In particular, unions tend to systematically reduce wage inequality among men, but have little impact on wage inequality for women. We conclude that unionization helps explain a sizable share of cross-country differences in male wage inequality among the three countries. We also conclude that de-unionization explains a substantial part of the growth in male wage inequality in the U.K. and the U.S. since the early 1980s.

– – –

I just responded to some comments from one of my previous blog posts () which touch upon a central issue in American politics. Here are my two responses:

I agree with you about the misleading notions of American “conservatives”. It would make life easier if they used a different term to label themselves. Looking at the history of Western conservatism, American conservatives don’t seem all that conservative. In Britain, the conservatives are the Tories. In early America, Tories defended Britain against the radical revolutionaries. I find it odd that American conservatives worship the founders who were radicals. Thomas Paine inspired the entire revolution and his writings were as liberal as they get.

I was reading Henry Fairlie’s view on Toryism. I realized that traditional conservatism more closely describes Democrats than Republicans. Democrats are the ones interested in conserving our present system. On the other hand, Republicans attack our present system. And, as you note, their fantasies about the past are actually radical visions that would entirely remake American society. They don’t want to conserve anything. If American conservatives actually wanted to conserve the past, they’d first have to read something other than revisionist history.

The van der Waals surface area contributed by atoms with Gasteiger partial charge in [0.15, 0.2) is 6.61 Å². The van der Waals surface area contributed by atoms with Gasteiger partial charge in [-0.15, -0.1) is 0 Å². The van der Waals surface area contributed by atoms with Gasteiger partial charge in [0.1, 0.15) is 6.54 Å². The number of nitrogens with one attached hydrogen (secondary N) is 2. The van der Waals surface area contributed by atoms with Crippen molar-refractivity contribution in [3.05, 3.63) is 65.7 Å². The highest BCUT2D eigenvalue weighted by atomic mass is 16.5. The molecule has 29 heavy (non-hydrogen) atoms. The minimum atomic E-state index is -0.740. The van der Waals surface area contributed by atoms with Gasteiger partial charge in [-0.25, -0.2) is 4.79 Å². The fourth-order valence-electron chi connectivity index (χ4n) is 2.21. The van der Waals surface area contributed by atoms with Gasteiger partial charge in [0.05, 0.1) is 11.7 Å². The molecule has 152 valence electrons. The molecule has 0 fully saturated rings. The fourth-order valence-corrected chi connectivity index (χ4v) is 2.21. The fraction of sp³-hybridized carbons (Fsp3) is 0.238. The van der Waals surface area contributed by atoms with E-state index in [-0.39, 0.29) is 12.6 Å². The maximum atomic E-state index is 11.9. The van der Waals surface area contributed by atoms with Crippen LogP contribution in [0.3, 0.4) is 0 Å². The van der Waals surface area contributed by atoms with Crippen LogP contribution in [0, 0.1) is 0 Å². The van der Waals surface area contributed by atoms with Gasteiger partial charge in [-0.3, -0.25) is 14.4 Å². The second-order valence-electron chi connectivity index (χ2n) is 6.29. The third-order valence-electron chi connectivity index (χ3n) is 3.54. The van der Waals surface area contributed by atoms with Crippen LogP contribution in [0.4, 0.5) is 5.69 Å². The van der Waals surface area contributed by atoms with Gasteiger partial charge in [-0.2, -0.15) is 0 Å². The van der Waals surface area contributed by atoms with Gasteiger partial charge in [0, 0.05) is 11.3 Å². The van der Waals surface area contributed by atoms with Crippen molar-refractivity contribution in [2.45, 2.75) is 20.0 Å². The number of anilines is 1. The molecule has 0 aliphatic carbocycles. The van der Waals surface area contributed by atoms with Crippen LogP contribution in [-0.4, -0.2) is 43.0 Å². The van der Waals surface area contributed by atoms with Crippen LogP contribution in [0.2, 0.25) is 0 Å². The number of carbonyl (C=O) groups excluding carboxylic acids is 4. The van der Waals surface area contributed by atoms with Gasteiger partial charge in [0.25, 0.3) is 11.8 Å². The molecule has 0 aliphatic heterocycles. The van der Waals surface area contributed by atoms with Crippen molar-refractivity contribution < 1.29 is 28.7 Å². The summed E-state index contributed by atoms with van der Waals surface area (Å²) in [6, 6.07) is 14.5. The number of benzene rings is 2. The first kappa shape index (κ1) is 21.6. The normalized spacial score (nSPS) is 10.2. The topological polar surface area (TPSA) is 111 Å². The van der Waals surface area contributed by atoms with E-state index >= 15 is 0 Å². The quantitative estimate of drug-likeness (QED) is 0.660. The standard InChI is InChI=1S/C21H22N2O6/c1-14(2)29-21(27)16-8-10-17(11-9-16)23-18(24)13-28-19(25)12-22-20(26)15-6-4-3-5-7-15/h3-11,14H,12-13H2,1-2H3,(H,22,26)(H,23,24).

My suspicion is that the idiosyncrasy of American conservatism makes a bit more sense when taking into consideration the psychological research done on ideologies. Brain scans show that conservatives tend to have a larger part of the brain that deals with fear. Other research shows that conservatives have a stronger disgust response toward anything unusual or improper (such as rotting fruit).

America is unusual in that the status quo of our society isn’t the power of a particular church or of a royal lineage or of a specific ethnicity. The only status quo we have in this country is that of change. Ever since the first Europeans came here, it has been endless change. At a fundamental level, conservatives hate change and so American conservatives hate the status quo of the society they were raised in. They would like to create a status quo that never changes which, oddly, would require radically changing the present status quo. Conservatives seem like hypocrites because they are conflicted by their own psychological predispositions. In the US, they can’t win for losing. The country was founded on a radical liberal vision and has continued to radically change ever since. To be an American conservative is to hate the founding status quo of America.